HPC mulls punishing homeowner | AspenTimes.com
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HPC mulls punishing homeowner

Janet Urquhart

A West End homeowner who made unauthorized changes to his historic miner’s cottage is now facing possible sanctions from the Aspen Historic Preservation Commission.

The HPC heard more than two hours of testimony from sworn witnesses, including homeowner Ron Schelling, during a quasi-judicial hearing Wednesday.

The commission met briefly behind closed doors at the close of last night’s hearing and agreed to meet again in private on Dec. 20 before making any findings regarding Schelling’s apparent violations.

The City Council has the final say on any penalties that are imposed, according to David Hoefer, assistant city attorney.

The HPC approved a renovation of Schelling’s home at 213 W. Bleeker St. The project was to include temporarily moving the home to install a new foundation, the demolition of a recent addition to the house, restoration of the home to its historic appearance and the construction of a new addition between the house and a historic shed on the property.

The 19th-century cottage is designated as a historic landmark.

According to testimony presented Wednesday, wood-shake roofing and existing siding on the home was removed and destroyed, and new interior framing replaced the original structure of the house.

Pieces of the original framing have been “tacked onto a new building,” said Amy Guthrie, the city’s historic preservation officer.

“It’s an entirely new building with pieces of the original framing tacked on, not in any historic placement,” she said. “If the original framing is lost, there is not a 19th-century building there anymore.”

Many of the alterations were discussed in a meeting between Guthrie, Schelling and Schelling’s architect, Jack Palomino, in August, according to testimony. Schelling is also the contractor handling renovation of the home.

According to Guthrie, Palomino agreed to submit the proposed changes in writing for HPC review. By the time the city received a letter from Palomino in mid-October, removal of the existing siding and roofing, along with other unauthorized work, had already apparently been done. Most of the siding was not the original siding on the home, according to Palomino’s letter.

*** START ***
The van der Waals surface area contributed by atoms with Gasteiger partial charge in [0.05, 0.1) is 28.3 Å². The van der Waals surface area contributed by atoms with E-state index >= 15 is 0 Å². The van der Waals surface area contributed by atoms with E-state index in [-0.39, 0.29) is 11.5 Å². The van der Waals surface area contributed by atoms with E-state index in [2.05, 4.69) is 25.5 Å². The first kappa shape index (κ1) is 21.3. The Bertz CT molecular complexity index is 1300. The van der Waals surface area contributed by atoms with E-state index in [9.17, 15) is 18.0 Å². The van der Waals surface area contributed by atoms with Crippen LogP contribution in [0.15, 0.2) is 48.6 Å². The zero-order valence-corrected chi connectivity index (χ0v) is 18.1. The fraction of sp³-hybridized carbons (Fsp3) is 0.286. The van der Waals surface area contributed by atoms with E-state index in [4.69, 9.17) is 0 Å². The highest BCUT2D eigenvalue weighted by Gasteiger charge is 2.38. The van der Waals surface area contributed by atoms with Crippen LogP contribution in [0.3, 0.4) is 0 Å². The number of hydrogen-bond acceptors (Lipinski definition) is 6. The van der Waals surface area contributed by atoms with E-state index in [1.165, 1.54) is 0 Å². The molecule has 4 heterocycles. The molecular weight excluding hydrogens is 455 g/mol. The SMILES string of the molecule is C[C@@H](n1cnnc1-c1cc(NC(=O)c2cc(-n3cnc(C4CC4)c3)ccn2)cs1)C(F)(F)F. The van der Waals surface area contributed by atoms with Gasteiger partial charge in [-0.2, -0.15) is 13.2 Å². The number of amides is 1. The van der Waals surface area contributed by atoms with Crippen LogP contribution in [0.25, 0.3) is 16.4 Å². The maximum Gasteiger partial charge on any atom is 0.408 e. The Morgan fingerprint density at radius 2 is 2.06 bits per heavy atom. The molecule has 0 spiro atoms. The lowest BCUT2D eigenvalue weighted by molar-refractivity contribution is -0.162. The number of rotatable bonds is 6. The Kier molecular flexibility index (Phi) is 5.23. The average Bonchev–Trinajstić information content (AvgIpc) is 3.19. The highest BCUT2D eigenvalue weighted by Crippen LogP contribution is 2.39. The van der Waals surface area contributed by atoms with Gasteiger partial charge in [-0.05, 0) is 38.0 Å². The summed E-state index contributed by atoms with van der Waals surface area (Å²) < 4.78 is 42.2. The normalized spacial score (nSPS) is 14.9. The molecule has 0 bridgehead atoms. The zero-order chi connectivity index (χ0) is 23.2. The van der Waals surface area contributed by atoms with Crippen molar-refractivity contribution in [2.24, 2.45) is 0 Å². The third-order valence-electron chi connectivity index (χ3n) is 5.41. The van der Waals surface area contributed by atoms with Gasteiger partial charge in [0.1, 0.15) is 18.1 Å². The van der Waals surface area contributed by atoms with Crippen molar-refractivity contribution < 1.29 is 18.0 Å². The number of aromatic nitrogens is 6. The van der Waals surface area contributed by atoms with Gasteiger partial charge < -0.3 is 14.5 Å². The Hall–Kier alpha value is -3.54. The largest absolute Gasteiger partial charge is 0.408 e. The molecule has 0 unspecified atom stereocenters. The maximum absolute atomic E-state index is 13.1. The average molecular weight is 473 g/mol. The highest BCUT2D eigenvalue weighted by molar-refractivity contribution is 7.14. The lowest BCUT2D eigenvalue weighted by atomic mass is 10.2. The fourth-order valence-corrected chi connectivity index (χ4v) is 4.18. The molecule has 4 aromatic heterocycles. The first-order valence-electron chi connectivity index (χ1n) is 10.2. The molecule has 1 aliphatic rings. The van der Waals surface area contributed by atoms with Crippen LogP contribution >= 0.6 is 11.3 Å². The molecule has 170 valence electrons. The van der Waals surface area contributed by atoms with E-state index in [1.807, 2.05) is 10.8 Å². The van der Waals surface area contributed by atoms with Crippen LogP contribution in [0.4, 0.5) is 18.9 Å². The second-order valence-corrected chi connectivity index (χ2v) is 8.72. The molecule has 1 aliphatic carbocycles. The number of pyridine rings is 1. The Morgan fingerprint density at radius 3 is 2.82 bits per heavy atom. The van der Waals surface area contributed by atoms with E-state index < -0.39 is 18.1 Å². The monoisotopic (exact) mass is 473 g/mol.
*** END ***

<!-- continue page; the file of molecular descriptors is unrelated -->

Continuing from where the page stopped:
Schelling said he spoke with Palomino as work proceeded and was under the impression that the HPC had approved the deviations from the original renovation plan.

Palomino was not called as a witness.

Attorney Doug Allen, representing Schelling, said his client’s actions were the result of “horrible miscommunications.”

While the interior framing has lost its historical integrity, most of the exterior elements the HPC wanted preserved have been saved and will be returned to the rebuilt home, Schelling said under questioning by Allen.

“When historical elements are restored to the outside of this house . we will have the historic elements where they matter the most,” Allen told the HPC in closing. “I think that’s the most important thing.”

“What matters is, we had a historic landmark building that today is basically a replication,” said Hoefer. “There has been a loss of a historic resource, and the owner is responsible for that loss.

“In no way are we saying Ron [Schelling] intentionally did anything wrong here,” Hoefer continued. “Nonetheless, there is damage to a historic resource, and I think there has to be some penalty.”

Hoefer recommended the HPC consider the sanctions imposed against West End homeowner Don Mullins last year after a third of the original siding and trim was thrown away during a remodeling of his home, the historic Waite House.

Remedial work was ordered on the home, and Mullins was fined $15,000 and required to write a letter of apology to the community, published in local newspapers.

To help avoid such future fiascos, part of Mullins’ fine money was used to fund a special licensing program for contractors working on historic projects.

Schelling obtained that licensing before he began work on his house.


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